Using a good challenge question is vital to securing your message. Here's some advice on what to use.
Consider your pre-existing knowledge of your clientQ – If you decided to leave the UK which city would you choose to emigrate to?
Do you know something about them that is not public knowledge? e.g.
A - Toronto
Think about using information from the last conversation you had with themQ - Which shop were you going to after our last meeting?
Did you talk about something you could reference? e.g.
A - Boots
- Consider the option of having a pre-agreed passphrase
This can be agreed on a per-client or per-communication basis, with the passphrase being conveyed during conversations with your client. Alternatively, a company-wide policy can be decided, creating a phrase to be used across all secure emails sent to clients. However, this is significantly less secure than the per client/communication options.
e.g. “During the course of your mortgage transaction, there may be times when we need to send information to you that is sensitive in nature. We will be using Mailock secure email to do this, where you will be required to verify your identity by providing the pre-agreed passphrase, which is *********”
Consider the circumstances that introduced the client to you and your firmQ - What is the surname of the lady who introduced my services to you?
Were they referred? Or did they find you through a network? e.g.
A - Middleton
Refer to any fact-finding documentationQ - What year did you take out your first mortgage (enter the 4 digit year)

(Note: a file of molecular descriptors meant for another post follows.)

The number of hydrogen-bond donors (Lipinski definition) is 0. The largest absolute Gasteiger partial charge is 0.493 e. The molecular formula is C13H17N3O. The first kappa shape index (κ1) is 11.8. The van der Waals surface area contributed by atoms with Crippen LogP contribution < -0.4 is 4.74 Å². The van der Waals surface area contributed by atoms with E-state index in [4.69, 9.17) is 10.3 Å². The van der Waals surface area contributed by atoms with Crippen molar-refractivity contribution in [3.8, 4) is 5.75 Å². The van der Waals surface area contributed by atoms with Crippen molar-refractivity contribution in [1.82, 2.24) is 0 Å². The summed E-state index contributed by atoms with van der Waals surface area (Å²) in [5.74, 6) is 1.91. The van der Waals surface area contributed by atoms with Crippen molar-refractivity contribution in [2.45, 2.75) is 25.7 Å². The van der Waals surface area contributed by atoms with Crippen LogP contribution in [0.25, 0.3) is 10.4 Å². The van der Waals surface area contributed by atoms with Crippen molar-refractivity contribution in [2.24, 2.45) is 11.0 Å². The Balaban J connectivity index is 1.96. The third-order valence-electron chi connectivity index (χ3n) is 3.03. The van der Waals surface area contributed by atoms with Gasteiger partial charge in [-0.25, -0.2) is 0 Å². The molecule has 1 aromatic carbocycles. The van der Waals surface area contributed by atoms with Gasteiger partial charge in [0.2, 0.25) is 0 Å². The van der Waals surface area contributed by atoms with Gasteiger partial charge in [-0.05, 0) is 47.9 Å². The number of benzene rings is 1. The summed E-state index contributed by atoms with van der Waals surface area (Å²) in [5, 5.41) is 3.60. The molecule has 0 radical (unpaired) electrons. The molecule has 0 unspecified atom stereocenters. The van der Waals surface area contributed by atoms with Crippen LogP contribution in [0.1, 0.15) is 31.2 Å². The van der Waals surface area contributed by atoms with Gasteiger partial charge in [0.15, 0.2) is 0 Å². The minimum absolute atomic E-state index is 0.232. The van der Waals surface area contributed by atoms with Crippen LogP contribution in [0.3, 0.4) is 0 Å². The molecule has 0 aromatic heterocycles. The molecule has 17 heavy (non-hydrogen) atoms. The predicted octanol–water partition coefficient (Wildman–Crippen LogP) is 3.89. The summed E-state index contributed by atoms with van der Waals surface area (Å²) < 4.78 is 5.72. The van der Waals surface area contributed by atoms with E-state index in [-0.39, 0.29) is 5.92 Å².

As fact-finds have a wealth of personal data, you may be able to find information to use as a potential question. e.g.
A - 1991
Consider using a quote number/policy number/case number if using a generic inboxQ - Please provide the policy number for Mr A Smith DOB010101
Use a reference which can easily be looked up, but that isn't publicly known. e.g.
A - AB123456
Refer to readily accessible dataQ – What is the name of your dog?
Questions created based on information found on social media posts are not secure. If you can see it, so can everyone else. e.g.
Ask common-knowledge questionsQ – Who is the President of the USA
Questions should be personal to the recipient, not something which you would find in a pub quiz. e.g.
Ask a question that could potentially have multiple answersQ – Name one of your previous mortgage providers.
Ensuring your question has only a single, firm answer will ensure clients gain access every time. e.g.
Explain what format the answer needs to be inQ – What is the expiry date of your home insurance policy – please use **/**/**?
When there are multiple ways of entering an answer, such as when asking for a date, provide your client with the required input format. e.g.
There are no hard and fast rules on how you should write a Q&A. Just aim to make your questions as personal as you can to each client. The rest is up to you!
Your Mailock ‘Trusted Community’
Keep in mind, if your recipient registers for a free 'read and reply' Mailock account they are added to your 'trusted community' of verified users once they have met the authentication challenge. This means that you will no longer need to issue them identity challenges, although you can do so if you wish.
The easiest way for them to register is to click on the 'Reply' button after they have opened your secure message. Ask your recipient to reply back to you, even if it's just to confirm they've read your message.